As a result of this course and subsequent seminars by USIS, the Swazi Broadcasting Corporation now has a weekly regular feature on rural communities. The Observer newspaper started an ongoing weekly community page that appears on Mondays, based on community forums convened to discuss community problems. In both situations, however, the two media houses have stuck to the American model, perhaps due to the way the concept was introduced to them. Also, the two media houses do not collaborate with each other in tackling common problems.
The Swaziland case study is also interesting in that public journalism was introduced as “a practice” rather than a way of thinking and a greater emphasis was placed on teaching the media the required steps. This has placed a greater responsibility on the media, which, for instance, feels obliged to convene forums. Such a practice hinders the devolution of power and shared responsibility that is expected to occur when citizens come together to tackle their own problems.
As the world’s third most populous nation and emerging democracy, Indonesia presents a fascinating case study of an innovative media trying to rise above decades of dictatorship to represent the public voice.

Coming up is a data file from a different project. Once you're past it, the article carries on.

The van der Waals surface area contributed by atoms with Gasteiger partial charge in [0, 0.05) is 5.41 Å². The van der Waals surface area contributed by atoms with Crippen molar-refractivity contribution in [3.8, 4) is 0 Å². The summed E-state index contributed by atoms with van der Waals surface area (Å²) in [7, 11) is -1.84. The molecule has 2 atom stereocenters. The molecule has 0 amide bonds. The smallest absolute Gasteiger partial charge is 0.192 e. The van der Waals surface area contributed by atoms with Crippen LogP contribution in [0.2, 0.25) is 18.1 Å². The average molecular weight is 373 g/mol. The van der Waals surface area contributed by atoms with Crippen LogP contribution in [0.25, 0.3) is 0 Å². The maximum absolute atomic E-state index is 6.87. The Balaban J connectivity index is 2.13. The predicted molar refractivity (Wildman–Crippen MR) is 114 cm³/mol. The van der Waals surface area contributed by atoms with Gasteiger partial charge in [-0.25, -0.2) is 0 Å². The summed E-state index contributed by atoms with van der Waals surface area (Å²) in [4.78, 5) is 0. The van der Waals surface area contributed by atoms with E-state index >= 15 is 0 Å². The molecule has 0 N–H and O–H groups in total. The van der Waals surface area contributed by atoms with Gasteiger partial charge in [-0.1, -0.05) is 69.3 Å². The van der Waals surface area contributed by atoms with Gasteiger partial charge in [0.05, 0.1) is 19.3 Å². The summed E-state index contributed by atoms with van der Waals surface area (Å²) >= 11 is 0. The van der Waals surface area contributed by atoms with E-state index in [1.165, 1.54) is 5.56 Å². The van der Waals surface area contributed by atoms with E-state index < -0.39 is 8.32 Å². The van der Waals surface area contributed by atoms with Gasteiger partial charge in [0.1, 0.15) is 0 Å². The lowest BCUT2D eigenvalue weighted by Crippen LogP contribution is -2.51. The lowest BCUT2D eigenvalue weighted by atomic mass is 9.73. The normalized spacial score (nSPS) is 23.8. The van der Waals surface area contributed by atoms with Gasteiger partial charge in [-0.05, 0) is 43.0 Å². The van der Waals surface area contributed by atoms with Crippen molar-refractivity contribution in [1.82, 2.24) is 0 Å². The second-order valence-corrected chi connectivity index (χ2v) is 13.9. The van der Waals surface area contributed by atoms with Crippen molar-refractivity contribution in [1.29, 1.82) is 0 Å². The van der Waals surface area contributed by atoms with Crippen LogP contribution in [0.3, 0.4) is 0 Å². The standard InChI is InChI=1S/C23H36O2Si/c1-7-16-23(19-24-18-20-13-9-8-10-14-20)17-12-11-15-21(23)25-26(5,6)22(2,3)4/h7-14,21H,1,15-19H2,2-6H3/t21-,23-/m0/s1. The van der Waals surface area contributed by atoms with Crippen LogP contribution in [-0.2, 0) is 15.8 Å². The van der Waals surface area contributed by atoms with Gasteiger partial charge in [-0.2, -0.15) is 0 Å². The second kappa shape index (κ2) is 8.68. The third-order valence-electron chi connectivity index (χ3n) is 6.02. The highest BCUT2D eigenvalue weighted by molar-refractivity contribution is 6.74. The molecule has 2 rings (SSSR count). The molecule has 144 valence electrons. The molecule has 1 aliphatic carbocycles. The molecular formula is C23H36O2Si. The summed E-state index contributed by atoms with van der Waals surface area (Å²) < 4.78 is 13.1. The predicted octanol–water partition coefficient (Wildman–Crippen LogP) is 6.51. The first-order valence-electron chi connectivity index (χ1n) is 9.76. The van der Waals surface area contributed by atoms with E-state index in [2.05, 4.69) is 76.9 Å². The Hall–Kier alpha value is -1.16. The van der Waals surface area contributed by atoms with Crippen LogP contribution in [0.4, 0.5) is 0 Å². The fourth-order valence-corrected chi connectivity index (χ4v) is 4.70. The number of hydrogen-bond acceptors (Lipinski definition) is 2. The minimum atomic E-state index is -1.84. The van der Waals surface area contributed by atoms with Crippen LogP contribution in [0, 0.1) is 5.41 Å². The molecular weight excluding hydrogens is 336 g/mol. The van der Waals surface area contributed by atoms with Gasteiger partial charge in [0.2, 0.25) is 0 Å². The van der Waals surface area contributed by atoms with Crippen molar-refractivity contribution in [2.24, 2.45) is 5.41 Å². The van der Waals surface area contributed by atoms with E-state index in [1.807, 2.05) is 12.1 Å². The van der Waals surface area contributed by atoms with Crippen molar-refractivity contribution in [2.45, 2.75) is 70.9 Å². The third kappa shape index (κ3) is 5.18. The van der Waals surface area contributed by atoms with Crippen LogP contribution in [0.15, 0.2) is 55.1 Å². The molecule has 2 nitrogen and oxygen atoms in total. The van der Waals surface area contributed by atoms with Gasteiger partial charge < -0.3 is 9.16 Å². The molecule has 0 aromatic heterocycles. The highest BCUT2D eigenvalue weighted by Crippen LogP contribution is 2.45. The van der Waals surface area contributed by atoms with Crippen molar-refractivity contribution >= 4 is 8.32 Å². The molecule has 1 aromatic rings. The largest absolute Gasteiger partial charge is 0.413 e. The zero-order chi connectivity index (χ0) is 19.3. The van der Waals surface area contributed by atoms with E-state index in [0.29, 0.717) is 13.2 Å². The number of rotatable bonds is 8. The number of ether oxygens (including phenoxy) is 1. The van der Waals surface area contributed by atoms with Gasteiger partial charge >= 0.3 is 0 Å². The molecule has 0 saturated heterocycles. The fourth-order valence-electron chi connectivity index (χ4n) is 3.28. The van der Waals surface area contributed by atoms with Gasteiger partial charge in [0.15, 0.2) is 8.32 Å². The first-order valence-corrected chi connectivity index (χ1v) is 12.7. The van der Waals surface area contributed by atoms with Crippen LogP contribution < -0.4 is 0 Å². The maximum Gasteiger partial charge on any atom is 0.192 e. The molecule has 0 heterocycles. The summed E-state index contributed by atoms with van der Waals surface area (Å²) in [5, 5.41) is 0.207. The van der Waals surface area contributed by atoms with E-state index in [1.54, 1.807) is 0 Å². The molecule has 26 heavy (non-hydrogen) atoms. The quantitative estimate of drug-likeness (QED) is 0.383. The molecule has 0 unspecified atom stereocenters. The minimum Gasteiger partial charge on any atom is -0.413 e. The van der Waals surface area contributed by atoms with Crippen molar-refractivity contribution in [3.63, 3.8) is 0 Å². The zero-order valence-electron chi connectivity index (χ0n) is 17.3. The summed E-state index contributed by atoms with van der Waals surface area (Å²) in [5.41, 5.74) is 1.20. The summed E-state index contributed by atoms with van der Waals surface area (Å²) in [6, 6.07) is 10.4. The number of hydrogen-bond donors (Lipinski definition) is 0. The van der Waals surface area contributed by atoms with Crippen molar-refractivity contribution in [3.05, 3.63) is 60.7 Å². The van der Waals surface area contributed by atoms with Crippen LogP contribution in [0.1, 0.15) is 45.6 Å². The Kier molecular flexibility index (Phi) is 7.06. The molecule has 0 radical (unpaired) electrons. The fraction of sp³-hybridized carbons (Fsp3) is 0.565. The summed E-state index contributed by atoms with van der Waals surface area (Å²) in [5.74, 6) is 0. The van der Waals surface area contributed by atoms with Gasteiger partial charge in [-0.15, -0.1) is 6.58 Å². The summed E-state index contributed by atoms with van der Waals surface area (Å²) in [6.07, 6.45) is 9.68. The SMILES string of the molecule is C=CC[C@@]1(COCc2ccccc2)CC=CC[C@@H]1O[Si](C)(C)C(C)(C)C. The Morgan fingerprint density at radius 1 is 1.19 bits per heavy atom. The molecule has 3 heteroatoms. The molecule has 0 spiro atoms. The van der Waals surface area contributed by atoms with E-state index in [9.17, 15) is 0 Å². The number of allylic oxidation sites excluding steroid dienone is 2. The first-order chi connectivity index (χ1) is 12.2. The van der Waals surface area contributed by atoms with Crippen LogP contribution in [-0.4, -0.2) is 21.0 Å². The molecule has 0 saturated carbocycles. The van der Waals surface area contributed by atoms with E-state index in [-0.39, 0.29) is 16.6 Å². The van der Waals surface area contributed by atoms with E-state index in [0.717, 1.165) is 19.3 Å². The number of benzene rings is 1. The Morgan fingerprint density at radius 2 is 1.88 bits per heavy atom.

Due to Indonesia’s vast territory, radio is the only medium that can reach the remote areas of this archipelago. Today, there are more than 700 private radio stations serving the entire population. During the 32 years of the Suharto regime, the stations largely aired music and entertainment programs. They were only allowed to broadcast the news provided by the official broadcasting system.
After years of entertainment programming, the opening up of the political space after the fall of Suharto in 1999 provided both enormous opportunities and unexpected challenges to the media. Most rural radio stations in Indonesia are small structures with outdated equipment. They also had no trained broadcasters.
But with the help of the UNESCO, 25 radio stations serving outlying remote areas have came up with the idea of networking among the radio stations to offer the Indonesian population new avenues and possibilities to participate in the new democratic process. The project is called Democracy on Air Project.